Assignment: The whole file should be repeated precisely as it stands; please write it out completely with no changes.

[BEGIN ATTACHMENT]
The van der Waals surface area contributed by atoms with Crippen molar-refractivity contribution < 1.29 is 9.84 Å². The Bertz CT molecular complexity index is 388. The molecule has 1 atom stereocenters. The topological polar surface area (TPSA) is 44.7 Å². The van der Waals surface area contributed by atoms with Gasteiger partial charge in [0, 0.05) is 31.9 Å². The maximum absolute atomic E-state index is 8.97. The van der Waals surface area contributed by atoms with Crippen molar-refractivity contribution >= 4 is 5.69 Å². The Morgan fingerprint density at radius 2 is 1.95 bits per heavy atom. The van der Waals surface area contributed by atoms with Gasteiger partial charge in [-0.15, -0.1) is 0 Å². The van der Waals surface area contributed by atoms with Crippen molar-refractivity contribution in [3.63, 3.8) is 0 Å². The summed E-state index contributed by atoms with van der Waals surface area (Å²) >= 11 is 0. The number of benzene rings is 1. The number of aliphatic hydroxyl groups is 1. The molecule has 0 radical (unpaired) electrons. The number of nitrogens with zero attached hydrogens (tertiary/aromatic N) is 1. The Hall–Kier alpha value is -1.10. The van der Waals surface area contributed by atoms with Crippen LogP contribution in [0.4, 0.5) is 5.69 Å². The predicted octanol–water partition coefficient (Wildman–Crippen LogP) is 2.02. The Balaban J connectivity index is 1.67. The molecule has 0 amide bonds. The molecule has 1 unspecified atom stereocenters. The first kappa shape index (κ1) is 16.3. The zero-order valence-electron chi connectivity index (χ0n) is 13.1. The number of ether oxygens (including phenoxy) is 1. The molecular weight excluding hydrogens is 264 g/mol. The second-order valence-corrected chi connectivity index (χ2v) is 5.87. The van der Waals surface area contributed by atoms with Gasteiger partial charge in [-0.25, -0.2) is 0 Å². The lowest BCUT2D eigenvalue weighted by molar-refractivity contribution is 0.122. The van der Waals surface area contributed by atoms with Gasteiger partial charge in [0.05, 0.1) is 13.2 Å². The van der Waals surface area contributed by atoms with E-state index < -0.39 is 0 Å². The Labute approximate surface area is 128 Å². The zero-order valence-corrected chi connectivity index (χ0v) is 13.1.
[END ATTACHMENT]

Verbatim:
The van der Waals surface area contributed by atoms with Crippen molar-refractivity contribution < 1.29 is 9.84 Å². The Bertz CT molecular complexity index is 388. The molecule has 1 atom stereocenters. The topological polar surface area (TPSA) is 44.7 Å². The van der Waals surface area contributed by atoms with Gasteiger partial charge in [0, 0.05) is 31.9 Å². The maximum absolute atomic E-state index is 8.97. The van der Waals surface area contributed by atoms with Crippen molar-refractivity contribution >= 4 is 5.69 Å². The Morgan fingerprint density at radius 2 is 1.95 bits per heavy atom. The van der Waals surface area contributed by atoms with Gasteiger partial charge in [-0.15, -0.1) is 0 Å². The van der Waals surface area contributed by atoms with Crippen molar-refractivity contribution in [3.63, 3.8) is 0 Å². The summed E-state index contributed by atoms with van der Waals surface area (Å²) >= 11 is 0. The number of benzene rings is 1. The number of aliphatic hydroxyl groups is 1. The molecule has 0 radical (unpaired) electrons. The number of nitrogens with zero attached hydrogens (tertiary/aromatic N) is 1. The Hall–Kier alpha value is -1.10. The van der Waals surface area contributed by atoms with Crippen LogP contribution in [0.4, 0.5) is 5.69 Å². The predicted octanol–water partition coefficient (Wildman–Crippen LogP) is 2.02. The Balaban J connectivity index is 1.67. The molecule has 0 amide bonds. The molecule has 1 unspecified atom stereocenters. The first kappa shape index (κ1) is 16.3. The zero-order valence-electron chi connectivity index (χ0n) is 13.1. The number of ether oxygens (including phenoxy) is 1. The molecular weight excluding hydrogens is 264 g/mol. The second-order valence-corrected chi connectivity index (χ2v) is 5.87. The van der Waals surface area contributed by atoms with Gasteiger partial charge in [-0.25, -0.2) is 0 Å². The lowest BCUT2D eigenvalue weighted by molar-refractivity contribution is 0.122. The van der Waals surface area contributed by atoms with Gasteiger partial charge in [0.05, 0.1) is 13.2 Å². The van der Waals surface area contributed by atoms with E-state index < -0.39 is 0 Å². The Labute approximate surface area is 128 Å². The zero-order valence-corrected chi connectivity index (χ0v) is 13.1.